Yamuna interceptor plan to start by August-end
Work for Delhi Jal Board’s (DJB) much-awaited ambitious interceptor sewer project, the same which is supposed to prevent untreated sewage from being dumped into the Yamuna directly, is to be rolled out by August end and is likely to be completed in three years’ time.delhi Updated: Jun 21, 2011 00:15 IST
Work for Delhi Jal Board’s (DJB) much-awaited ambitious interceptor sewer project, the same which is supposed to prevent untreated sewage from being dumped into the Yamuna directly, is to be rolled out by August end and is likely to be completed in three years’ time.
According to officials, the project was supposed to be completed by October 2010, in time for the Commonwealth Games, but was delayed as the clearances from the Planning Commission, environment ministry, urban development ministry and the union cabinet took a lot of time.
Engineers India Ltd, the project management consultant, is hoping to complete the award of work by June end. The cost of the project runs into R1,400 crore. The total cost including the maintenance adds up to R1,900 crore. DJB officials informed that the Centre has agreed to foot a bill of R476 crore under the Jawaharlal Nehru National Urban Renewal Mission.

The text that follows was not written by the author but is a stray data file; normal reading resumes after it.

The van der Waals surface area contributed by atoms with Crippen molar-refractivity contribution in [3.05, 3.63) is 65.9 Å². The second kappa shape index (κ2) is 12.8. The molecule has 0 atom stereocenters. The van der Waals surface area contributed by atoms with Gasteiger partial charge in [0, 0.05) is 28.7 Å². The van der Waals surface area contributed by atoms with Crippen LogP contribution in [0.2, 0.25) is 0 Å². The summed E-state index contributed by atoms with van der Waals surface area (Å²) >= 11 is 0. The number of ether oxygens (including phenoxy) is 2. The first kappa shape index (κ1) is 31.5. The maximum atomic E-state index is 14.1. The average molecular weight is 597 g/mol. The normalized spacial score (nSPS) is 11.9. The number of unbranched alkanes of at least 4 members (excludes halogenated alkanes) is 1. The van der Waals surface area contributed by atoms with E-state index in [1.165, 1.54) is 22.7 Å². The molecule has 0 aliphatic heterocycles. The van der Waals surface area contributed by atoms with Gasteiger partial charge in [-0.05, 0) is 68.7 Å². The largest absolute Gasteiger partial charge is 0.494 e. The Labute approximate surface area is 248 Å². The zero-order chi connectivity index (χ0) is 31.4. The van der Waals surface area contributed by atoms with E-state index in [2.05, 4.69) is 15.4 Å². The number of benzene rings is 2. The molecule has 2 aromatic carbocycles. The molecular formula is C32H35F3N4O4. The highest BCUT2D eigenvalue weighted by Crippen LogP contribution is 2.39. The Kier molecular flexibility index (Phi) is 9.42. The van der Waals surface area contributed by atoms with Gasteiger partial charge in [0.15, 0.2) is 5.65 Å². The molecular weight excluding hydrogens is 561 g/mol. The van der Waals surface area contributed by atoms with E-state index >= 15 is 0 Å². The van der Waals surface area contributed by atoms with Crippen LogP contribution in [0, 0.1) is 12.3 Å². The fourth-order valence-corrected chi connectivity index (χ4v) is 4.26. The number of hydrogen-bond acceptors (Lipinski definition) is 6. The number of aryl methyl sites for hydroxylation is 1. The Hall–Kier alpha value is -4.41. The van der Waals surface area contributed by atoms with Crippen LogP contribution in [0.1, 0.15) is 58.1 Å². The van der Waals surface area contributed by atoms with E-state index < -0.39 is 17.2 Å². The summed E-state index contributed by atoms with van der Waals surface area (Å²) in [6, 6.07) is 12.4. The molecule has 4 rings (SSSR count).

“The work would start simultaneously at six sites as part of six packages of the total project. We have identified three main drains — Najafgarh, Shahdara and Supplementary drain — wherein the sewage treatment plants (STPs) would function,” said Ramesh Negi, CEO, DJB.
However, the water after being treated and released into the Yamuna would be good only for irrigation purposes. The existing STPs can bring down the biological oxygen demand (BOD) level to 20 particles per million (ppm), but with the new system, DJB is planning to bring the BOD down to less than 15 ppm, member (water works) RK Garg said. The BOD is an indicator of the purity level of water.
Generally, 70% of the water used anywhere turns into sewage. As against Delhi’s demand of 1,080 million gallons per day (MGD) — approximately 240 litres per person per day — the DJB is able to supply only 840-850 MGD clubbed with 150-odd MGD drawn from underground sources.